The poll, organized by Reuters, found that 23.9 percent of Americans would favor their state seceding from the rest of the country. Residents of the Southwest and the Rockies were the most likely to voice support, polling at 34 percent and 25 percent respectively. A plurality of would-be secessionists reported an annual income of $25,000 or less.
A shock to no one, more Republicans than Democrats want to break free.
Among reasons for secession, a disillusionment with Washington, coupled with a strong hatred for Obamacare ranked high. All this despite the fact these Americans are in need of healthcare expansion the most and studies continue to show states that have embraced the Affordable Care Act have seen the sharpest drop in uninsured rates.
Texas in particular, which has a history of secessionist sentiment and makes up a large portion of the Southwest, is the one determined state that might actually have a chance at surviving without the American whole. But let's keep in mind Texas has relied heavily on their much deplored Washington.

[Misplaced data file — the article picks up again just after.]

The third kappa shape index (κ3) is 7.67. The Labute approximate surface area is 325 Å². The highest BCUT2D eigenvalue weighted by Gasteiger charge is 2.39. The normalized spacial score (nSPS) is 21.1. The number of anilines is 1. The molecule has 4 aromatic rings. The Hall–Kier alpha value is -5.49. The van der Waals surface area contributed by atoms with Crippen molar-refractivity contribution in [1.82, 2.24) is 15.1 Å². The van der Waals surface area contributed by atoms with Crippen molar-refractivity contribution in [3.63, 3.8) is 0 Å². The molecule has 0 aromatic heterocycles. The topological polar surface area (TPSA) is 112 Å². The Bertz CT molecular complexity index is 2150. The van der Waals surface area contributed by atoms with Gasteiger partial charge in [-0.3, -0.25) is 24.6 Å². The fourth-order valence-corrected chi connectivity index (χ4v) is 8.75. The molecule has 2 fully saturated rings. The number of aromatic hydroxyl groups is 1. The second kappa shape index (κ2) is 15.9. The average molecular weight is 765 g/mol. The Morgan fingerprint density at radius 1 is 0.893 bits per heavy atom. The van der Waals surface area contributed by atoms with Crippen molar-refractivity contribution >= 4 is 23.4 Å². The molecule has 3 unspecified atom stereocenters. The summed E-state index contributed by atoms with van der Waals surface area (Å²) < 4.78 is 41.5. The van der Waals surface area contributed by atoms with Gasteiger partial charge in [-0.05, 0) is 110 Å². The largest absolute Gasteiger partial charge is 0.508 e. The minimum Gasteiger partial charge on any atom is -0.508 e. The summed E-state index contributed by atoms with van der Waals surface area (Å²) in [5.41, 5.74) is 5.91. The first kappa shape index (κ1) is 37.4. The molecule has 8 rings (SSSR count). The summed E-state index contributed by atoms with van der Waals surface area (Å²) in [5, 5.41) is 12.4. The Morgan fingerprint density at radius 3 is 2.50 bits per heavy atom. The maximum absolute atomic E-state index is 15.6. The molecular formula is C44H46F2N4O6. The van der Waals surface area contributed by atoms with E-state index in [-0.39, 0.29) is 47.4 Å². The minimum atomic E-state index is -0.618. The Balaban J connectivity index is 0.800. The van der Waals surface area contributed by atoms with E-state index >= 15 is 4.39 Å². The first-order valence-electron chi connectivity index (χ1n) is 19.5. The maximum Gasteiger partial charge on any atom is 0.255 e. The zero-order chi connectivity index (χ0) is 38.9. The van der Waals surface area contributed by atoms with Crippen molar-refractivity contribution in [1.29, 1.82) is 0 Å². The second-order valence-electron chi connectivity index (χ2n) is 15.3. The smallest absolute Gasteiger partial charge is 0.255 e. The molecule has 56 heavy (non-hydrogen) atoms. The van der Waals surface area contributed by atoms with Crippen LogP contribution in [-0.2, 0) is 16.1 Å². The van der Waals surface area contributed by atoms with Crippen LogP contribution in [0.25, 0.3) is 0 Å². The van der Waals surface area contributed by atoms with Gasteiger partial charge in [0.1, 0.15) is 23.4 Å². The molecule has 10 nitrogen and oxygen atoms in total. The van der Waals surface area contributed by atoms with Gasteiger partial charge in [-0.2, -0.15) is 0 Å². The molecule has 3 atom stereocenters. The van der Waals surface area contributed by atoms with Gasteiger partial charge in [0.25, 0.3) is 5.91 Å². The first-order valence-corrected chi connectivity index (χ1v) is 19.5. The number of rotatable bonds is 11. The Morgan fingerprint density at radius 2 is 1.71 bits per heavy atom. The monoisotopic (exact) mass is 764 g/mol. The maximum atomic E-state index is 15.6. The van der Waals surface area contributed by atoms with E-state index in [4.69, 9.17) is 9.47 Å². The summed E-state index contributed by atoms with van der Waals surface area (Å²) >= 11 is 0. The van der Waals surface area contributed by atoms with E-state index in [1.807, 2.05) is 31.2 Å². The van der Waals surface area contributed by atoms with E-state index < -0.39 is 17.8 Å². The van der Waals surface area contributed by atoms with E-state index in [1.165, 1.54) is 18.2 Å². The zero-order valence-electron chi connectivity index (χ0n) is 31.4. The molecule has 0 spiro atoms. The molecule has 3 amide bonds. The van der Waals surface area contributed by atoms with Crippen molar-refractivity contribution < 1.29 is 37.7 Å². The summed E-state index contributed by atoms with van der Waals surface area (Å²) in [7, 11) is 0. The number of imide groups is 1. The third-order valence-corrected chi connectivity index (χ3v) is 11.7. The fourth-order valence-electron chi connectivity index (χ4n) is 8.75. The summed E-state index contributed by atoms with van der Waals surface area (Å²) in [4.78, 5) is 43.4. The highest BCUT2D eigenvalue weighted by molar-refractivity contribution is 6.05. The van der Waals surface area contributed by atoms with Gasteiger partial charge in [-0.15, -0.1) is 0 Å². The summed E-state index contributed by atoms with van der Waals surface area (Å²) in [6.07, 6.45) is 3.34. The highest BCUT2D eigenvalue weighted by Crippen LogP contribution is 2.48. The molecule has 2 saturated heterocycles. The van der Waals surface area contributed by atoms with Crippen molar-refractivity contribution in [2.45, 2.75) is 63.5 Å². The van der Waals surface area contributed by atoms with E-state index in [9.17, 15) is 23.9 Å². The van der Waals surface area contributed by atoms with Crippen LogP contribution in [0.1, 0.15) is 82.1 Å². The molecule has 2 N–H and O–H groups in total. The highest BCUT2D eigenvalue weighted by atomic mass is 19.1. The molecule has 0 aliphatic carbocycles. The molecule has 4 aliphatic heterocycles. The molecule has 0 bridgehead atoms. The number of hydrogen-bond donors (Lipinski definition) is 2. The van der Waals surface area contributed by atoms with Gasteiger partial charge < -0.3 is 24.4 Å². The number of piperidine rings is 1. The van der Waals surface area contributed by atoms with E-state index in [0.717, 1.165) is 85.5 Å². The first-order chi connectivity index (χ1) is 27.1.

Turns out Texas was the state that depended the most on those very stimulus funds to plug nearly 97% of its shortfall for fiscal 2010, according to the National Conference of State Legislatures. Texas, which crafts a budget every two years, was facing a $6.6 billion shortfall for its 2010-2011 fiscal years. It plugged nearly all of that deficit with $6.4 billion in Recovery Act money, allowing it to leave its $9.1 billion rainy day fund untouched."Texas has everything we need. We have the manufacturing, we have the oil, and we don't need them," one Texan still told Reuters.
But don't be too concerned. The same poll found 53.3 percent understand secession is a no good, bad idea.